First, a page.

Naturally, players were soon demanding hidden content, and game companies obliged them. Insider magazines like Nintendo Power and Electronic Gaming Monthly emerged, offering playing techniques and tips, but also cheats. They spawned their own booming satellite industry of cheat purveyors: strategy guides and Web sites that unearth and distribute new ways to game the games.
The cheating question got a bit knottier with the introduction of devices like the Game Genie, a piece of hardware that let players, say, make Mario immortal. Introduced by Galoob in 1991, the Game Genie allowed you to cook up your own cheats. Nintendo tried to keep the product off the market, arguing that altering the code of its games amounted to copyright violation. Most gamers, however, saw nothing wrong with the device, whose descendants are still popular. You were still only cheating a game. You weren’t taking advantage of anyone else.
When gameplay becomes a social contract, however, everything changes. This, of course, happened long before the advent of today’s online games. To be successful at NHL ‘93, the hockey game to beat all others, you had to learn “The Move,” a deke that worked on the opposing goalie just about every time. The Move was essentially a glitch in the game’s programming—you either banned it and played against your friends the way the designers intended, or you endorsed it and made the contests about seeing who could execute the move most effectively and most often. But only a hustler—or a real jerk—would use The Move on an unsuspecting noob.
The social contract gets a lot more complicated once your opponent is no longer the buddy sitting next to you but rather a few hundred thousand people around the globe—all of whom have invested time and money in the game. Cheaters who exploit glitches in online economies can affect the real-life bank accounts of other players. “When there’s money to be made—and there’s certainly money to be made playing online games—cheaters come out of the woodwork,” write cyber-security experts Greg Hoglund and Gary McGraw in their new book about cheating in online games. The result is a “virtual arms race” between the cheaters and the game companies that crack down on them.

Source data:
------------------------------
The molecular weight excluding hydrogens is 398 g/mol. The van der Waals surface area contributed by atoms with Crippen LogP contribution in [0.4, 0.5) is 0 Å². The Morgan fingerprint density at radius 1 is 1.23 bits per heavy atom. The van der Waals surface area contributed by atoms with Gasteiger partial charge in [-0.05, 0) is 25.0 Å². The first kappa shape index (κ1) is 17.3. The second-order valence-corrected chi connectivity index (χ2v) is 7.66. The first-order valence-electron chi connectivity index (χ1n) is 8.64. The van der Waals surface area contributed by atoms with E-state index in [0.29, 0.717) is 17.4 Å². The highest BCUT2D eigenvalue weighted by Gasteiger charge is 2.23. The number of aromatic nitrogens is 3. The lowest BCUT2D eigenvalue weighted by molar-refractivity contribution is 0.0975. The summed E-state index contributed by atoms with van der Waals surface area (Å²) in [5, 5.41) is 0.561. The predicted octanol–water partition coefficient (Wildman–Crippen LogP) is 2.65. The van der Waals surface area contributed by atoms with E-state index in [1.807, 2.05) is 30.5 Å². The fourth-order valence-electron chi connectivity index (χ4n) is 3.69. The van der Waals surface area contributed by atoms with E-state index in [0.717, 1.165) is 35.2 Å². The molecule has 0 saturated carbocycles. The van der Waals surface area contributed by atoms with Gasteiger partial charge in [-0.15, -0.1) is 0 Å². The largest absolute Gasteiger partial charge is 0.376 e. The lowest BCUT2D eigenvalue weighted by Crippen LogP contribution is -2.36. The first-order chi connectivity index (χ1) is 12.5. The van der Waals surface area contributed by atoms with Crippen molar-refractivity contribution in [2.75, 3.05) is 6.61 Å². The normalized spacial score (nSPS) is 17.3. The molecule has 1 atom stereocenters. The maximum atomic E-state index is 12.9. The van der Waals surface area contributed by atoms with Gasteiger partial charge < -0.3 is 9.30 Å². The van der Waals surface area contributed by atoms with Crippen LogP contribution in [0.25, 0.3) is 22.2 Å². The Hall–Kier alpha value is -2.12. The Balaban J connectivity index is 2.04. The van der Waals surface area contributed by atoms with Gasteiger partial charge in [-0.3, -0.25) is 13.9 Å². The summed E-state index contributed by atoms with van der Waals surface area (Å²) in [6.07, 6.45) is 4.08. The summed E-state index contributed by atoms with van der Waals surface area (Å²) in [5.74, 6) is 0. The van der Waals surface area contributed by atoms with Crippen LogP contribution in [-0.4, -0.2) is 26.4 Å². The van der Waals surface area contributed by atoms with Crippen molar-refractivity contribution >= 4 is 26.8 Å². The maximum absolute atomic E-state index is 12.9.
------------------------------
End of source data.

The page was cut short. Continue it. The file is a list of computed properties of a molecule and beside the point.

The cheaters, for the moment, seem to have the upper hand. Scam artists now write their own code for online games, whether it’s to gain an edge in a Counter-Strike gunfight (with an “aimbot” that makes targeting a cinch) or to bilk other players out of virtual goods. Although code manipulation hearkens back to the Game Genie (and many games owe some of their success to players introducing third-party tools and mods), malefactors in online worlds are no longer just goosing the longevity of Italian plumbers. They are victimizing other players. Recent reports have identified rapists in Second Life and racketeers in Eve Online. In Lineage, the wildly popular South Korean multiplayer, criminal gangs muscle protection money out of new players. The extortion is so widespread that the government’s cybercrime division now monitors it.
We’re a long way from Contra. But what to do about it? Mia Consalvo, a professor at Ohio University and the author of a recent book on cheating in video games, believes that gamers need to work it out for themselves, determining the boundaries of acceptable play and ways to punish transgressors. Players might shame cheaters, report them to administrators, or blacklist them from war parties. Or even resort to more drastic measures. Some gamers in World of Warcraft have turned vigilante, hunting down and slaughtering gold farmers.
In Consalvo’s vision, the once impish, cheat-happy gamer must now play the role of hall monitor. But it may ultimately be up to the programmers—the ones who introduced cheating to gaming in the first place—to find ways to protect gamers from the thugs who have finally taken that tradition too far. Surely the guys who found a way to sneak the Konami code onto an NES cartridge can think of a way to keep bespectacled villains off the servers of World of Warcraft.